Book two of the 48-hour Book Challenge binge, and I am insane enough to be blogging five books in a row.
Miranda Merchant is a scientist. The daughter of two doctors, while other little girls were playing dress-up, she was joyfully conducting experiments, mixing baking powder and Mr Clean in water, and taking careful notes. She’s a rational, logical person. Then why is she seriously considering the existence of selkies and mermen?
Miranda is escaping a painful tangle that’s isolated her from her now ex-boyfriend and her best friend, and has left New York beind for Selkie Island in the southern U.S. Her estranged grandmother has just died, and Miranda’s mother needs her organized self to get the summer house she’s inherited into order to sell. Miranda quickly finds herself adrift in the world her mother left behind years ago, of Southern mansions, summer romances, glossy high-society types, sweet (iced) tea and peach juleps.
CeeCee, the daughter of her mother’s childhood friend, has decided that it’s a foregone conclusion that they’re going to be best friends for the summer, and is already angling to set Miranda up with one of the well-off society summer boys. Miranda’s taken aback at how comfortable her mother is in this foreign landscape and is far more in her own element with the newly-opened marine science centre, and the enigmatic local boy Leo.
But Leo’s just as much at home in the ocean and on the beach as in his summer job at the marine centre, and is not without his own mysteries. How does he find her every single time she sets foor on the beach? Why are they drawn to each other so strongly on barely a day’s acquaintance? Miranda finds herself, despite her inherent love of logic and science, drawn back to the small, battered volume of local island folklore in her grandmother’s house. And there are undercurrents running through her own family’s history that she never suspected…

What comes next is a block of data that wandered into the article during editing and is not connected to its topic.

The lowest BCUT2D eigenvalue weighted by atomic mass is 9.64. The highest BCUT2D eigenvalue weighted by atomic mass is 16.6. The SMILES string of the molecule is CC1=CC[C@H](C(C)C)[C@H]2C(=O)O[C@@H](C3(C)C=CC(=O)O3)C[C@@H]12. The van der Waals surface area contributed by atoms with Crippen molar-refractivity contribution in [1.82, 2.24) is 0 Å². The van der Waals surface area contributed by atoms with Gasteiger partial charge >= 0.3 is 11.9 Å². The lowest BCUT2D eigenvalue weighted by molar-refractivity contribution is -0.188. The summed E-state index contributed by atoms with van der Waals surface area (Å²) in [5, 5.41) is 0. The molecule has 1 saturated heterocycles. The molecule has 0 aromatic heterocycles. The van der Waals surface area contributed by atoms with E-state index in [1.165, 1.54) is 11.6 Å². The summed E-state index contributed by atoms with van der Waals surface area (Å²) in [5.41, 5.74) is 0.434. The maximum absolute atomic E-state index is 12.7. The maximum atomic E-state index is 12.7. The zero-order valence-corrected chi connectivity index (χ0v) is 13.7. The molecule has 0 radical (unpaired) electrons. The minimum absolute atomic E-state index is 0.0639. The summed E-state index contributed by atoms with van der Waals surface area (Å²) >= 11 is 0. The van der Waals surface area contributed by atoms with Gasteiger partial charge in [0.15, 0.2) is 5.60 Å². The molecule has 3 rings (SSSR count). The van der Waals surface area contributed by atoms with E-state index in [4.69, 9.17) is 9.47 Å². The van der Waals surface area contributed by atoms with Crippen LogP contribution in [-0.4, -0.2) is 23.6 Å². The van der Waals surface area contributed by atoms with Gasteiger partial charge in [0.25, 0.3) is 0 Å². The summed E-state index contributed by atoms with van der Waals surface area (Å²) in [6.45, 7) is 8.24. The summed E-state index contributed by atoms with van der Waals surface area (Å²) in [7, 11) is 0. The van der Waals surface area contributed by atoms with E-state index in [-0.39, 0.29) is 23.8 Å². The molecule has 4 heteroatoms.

I was a bit let down by this one, but that’s because I was expecting more fantasy than romance, and got more romance and family drama than selkies and magic. I am all for more strong female characters and geeky girls who love science, and Miranda was definitely an engaging and likeable heroine. It was a refreshing change, too, that CeeCee and her friends, though secondary characters, weren’t the flat, mean-girl stereotype I was originally expecting.
The gradual revelations of Miranda’s family history and personal heartbreak before she left home fit in well to the overall plot and tension, but I don’t think the supernatural and folklore elements were as well used as they could have been. The whole mythology seemed like a bit of an afterthought, unresolved, and not really essential to the story in the end. I wanted more of the darker complexities explored of your boyfriend possibly being a freaking merman, and Miranda having been born with webbed toes could have been used so much more effectively if it actually meant something.
However, I think a lot of my dissatisfaction comes from failed genre expectations. It’s definitely a good beach-blanket or hammock book if you’re wanting a summer romance, with likeable characters and a vivid setting. And it left me with a definite craving for iced tea…